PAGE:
Posted by Brad @ 1:45 pm on June 25th 2010

In Other Journalism News

To me, the most interesting aspect of the McChrystal business is how it lays bare the failings of modern journalism. You think General McChrystal and his team have never conducted themselves that way in front of a reporter before? I doubt it. You think a whole lot of reporters on that beat didn’t know what Hastings was the first to directly report? BS. The only difference was, this was the first time when the reporter involved didn’t give a shit.

Andrew Sullivan’s got a great post that cuts to the quick of it. Quoting David Morris:

I think McChrystal and his buddies didnít expect that Hastings would actually write down everything they said and put it into print. Itís an unfortunate staple of Beltway journalism that has bled over into war reporting that most reporters are loathe to burn their sources by writing derogatory things about them. To be blunt, most reporters are as career-obsessed as the officers theyíre interviewing and they donít want to poison the well. This is doubly true if the officer being interviewed is a four-star general. There is a simple reciprocity involved: if you want to be invited back to ride on The Bossís helicopter, if you want continued access, youíd better not write about his soft spot for strippers and gin.

And as Sully adds:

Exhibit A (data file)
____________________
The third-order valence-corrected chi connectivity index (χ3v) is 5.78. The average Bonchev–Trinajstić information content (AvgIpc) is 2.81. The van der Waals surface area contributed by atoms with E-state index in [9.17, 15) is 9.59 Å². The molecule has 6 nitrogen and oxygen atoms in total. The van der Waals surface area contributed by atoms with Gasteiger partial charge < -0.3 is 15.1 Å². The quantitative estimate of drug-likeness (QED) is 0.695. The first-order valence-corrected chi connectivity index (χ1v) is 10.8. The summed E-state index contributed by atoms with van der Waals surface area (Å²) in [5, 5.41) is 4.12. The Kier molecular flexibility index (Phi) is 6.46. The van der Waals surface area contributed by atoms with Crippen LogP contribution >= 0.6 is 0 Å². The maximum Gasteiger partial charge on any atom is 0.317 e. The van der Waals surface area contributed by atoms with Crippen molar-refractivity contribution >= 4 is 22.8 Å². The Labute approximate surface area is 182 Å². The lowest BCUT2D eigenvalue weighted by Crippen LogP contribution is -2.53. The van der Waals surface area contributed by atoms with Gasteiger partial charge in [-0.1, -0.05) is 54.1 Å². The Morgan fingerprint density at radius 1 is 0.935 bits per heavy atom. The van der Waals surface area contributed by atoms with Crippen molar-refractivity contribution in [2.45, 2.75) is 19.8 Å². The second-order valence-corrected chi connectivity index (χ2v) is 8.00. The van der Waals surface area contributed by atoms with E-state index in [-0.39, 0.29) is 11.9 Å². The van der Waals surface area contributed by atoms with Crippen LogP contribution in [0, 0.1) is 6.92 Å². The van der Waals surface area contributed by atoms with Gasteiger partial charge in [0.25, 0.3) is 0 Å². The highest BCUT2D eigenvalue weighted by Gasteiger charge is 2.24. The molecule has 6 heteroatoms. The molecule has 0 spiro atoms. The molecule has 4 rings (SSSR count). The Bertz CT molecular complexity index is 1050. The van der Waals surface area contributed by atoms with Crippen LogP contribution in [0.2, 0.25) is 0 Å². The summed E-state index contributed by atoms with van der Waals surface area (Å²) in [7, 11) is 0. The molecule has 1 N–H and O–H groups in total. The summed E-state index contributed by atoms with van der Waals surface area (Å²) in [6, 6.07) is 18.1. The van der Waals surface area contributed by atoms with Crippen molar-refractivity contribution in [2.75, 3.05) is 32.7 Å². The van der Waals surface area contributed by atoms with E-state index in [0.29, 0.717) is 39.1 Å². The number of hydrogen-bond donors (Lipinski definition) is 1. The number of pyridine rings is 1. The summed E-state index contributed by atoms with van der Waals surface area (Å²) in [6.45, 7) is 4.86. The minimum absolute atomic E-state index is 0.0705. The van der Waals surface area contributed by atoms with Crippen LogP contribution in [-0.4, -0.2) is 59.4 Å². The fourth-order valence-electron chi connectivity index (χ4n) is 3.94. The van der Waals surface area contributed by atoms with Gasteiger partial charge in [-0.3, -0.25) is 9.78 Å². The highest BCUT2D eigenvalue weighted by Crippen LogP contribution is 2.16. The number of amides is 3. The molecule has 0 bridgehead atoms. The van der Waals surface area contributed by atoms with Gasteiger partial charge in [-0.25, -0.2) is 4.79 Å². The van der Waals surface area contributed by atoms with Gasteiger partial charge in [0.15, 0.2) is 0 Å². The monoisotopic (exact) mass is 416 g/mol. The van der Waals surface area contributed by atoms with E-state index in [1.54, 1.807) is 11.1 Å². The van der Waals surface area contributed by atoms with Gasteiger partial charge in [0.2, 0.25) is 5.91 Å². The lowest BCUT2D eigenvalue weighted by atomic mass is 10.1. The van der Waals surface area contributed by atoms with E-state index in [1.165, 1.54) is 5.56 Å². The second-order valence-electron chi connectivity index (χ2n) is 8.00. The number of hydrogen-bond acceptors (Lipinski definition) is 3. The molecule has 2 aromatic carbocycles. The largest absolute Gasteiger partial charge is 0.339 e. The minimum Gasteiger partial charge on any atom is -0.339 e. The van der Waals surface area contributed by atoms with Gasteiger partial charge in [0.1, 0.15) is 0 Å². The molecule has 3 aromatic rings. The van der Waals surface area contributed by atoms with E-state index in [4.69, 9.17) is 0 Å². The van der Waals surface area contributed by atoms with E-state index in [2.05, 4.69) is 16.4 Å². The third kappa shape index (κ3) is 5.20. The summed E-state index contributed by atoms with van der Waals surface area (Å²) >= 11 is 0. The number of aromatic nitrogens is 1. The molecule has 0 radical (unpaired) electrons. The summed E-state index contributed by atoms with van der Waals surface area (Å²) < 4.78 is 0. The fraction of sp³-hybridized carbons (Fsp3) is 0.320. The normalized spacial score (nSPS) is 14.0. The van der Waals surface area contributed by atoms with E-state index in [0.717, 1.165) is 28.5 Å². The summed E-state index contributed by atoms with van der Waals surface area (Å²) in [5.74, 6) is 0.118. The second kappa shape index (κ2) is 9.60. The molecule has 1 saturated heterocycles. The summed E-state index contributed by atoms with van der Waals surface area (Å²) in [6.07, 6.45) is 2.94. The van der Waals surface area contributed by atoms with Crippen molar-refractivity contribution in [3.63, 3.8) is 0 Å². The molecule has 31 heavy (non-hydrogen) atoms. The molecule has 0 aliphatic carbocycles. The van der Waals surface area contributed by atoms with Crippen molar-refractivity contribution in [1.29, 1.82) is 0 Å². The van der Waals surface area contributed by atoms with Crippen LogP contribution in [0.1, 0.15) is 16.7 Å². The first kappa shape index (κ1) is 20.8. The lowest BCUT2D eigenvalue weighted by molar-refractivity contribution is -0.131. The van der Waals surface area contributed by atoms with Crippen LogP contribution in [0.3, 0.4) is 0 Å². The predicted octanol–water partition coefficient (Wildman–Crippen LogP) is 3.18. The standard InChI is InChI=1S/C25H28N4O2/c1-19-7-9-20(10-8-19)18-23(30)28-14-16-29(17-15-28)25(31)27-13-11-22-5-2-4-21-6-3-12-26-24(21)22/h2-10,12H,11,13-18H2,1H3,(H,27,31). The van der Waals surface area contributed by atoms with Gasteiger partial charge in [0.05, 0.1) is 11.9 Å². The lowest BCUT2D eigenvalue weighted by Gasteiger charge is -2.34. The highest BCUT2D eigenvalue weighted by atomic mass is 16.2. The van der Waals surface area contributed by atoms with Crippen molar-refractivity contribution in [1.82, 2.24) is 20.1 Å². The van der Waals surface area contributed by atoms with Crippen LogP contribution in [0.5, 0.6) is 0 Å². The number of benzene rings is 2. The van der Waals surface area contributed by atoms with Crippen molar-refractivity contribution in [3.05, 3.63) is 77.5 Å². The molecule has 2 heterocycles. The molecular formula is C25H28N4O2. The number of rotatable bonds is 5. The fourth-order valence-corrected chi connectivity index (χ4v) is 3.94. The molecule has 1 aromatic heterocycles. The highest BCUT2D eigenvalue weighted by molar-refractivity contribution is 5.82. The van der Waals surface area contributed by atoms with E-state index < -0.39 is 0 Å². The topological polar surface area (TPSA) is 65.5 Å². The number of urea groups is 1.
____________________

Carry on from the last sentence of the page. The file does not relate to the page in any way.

That sums up so much of Washington journalism. Which is why every expert defense reporter and every established journalist treated Stanley McChrystal as if he were God until they were scooped by a free-lancer who didn’t give a shit about his Washington “reputation”.

On the heels of the water fight between Rahm and Biden and the press pool, could there be a more distinct contrast? If Rahm Emmanuel were to stand in front of Sullivan’s colleague Marc Ambinder and blast away at what a dickhead Biden is, think we’d hear about it? Does Sullivan?

Not to pick on Ambinder, who merely aspires to be as cozy as guys like David Gregory already are, but Rojas earlier thought that there must have been some ulterior motive behind McChrystal’s comments, that surely he’s preparing a run for the GOP nomination because that’s the only logical explanation for how somebody could engage in behavior that patently insane.

Except, I don’t think his behavior was insane at all, because in his circles, it’s taken as a given that random patter of that sort doesn’t make the sheet. Ever wonder why so many politicians get caught in embarrassing hot mike moments? It’s because that’s how they’re talking constantly before the mikes ever get put on. I guarantee Dick Cheney said plenty worse shit in front of reporters on a regular basis. Think Chris Wallace is going to bring that to you? Most of them just wet their pants to be in the same room as someone that close to power. And the subjects damn well know it, and also know that simply adding them to the brush-off list can screw their entire careers. So, politicians and reporters have a sort of mutually assured destruction pact going on, and it locks us, the simp readers and viewers, out of the process entirely.

1 Comment »

  1. And wait until you read this:

    Sometimes, when it comes to the press, I want to go all Al Pacino and “TAKE A FLAMETHROWER” to the place.

    Comment by thimbles — 7/4/2010 @ 6:52 pm

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